By Jean A. Flanagan
When Keshia Tenorio started her college career, she didn’t study law, she studied sociology.
“I always wanted to be a lawyer,” Tenorio said. “But I wanted to work with families and children. I wanted to understand people and family dynamics.”
Tenorio is the new Hardy County Assistant Prosecuting Attorney. She will be responsible for abuse and neglect cases in circuit court and misdemeanors in magistrate court. “I’ll also work with Lucas on any trials and for him when he’s out of the office,” she said.
Prosecuting Attorney Lucas See said it was Tenorio’s resume that first interested him.[private]
“Her resume is very impressive,” he said. “She has abuse and neglect experience as well as criminal trial experience. She’s very energetic and enthusiastic.”
Tenorio came to Hardy County from the Greenbrier County Public Defenders Office. Originally from Guam, she grew up in Woodbridge, Va. She graduated from Mary Baldwin College in 2008 with a Bachelor’s Degree in Sociology. She earned her Master’s Degree in Criminology from George Washington University and graduated from the West Virginia University College of Law in 2014.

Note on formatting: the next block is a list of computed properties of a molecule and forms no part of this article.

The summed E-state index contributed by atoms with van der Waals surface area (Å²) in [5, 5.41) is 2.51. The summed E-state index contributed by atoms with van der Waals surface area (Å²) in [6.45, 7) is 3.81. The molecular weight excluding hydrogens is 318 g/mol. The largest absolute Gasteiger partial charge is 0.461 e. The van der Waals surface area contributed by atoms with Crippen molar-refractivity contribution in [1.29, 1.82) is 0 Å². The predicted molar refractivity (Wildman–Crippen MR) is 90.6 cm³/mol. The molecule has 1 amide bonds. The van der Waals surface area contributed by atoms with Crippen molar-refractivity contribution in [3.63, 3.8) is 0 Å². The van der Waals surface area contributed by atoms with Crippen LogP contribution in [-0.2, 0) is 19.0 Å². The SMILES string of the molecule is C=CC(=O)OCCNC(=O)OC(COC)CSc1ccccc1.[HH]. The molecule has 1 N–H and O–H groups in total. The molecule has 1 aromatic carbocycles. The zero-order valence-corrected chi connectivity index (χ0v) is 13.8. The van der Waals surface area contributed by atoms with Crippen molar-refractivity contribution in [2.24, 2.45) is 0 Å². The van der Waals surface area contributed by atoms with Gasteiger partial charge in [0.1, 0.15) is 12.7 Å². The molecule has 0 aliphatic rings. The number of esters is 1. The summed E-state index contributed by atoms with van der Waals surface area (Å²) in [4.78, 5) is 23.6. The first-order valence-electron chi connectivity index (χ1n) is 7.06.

“I started working in the Public Defenders Office right out of college,” she said. “When Lucas advertised for an abuse and neglect attorney, I was interested. That’s what I’m comfortable with.
“I know it’s heart-wrenching, but court can be an effective tool to reunify families. It helps families in the future.”
In her spare time, Tenorio likes to travel. She’s been to Brazil, Jamaica and the Bahamas. She’s going back to Guam next year.
“I haven’t been there since I was 4 years old,” she said. “I’m really looking forward to it, to seeing my extended family.”
Tenorio is also very active in the Guam Society of America. The GSA was formed in 1952 to foster and encourage educational, cultural, civic, social programs and activities and to foster and perpetuate the Chamorro language, culture and traditions.
As Assistant Prosecuting Attorney, Tenorio will work with family court, magistrate and circuit court judges.
“I’m just learning things here,” she said. “They do things differently here than in Greenbrier County.”
But so far, everyone has been helpful and friendly.
“The judges here are amazing. They’ve been more than welcoming to me and more than willing to help families.”[/private]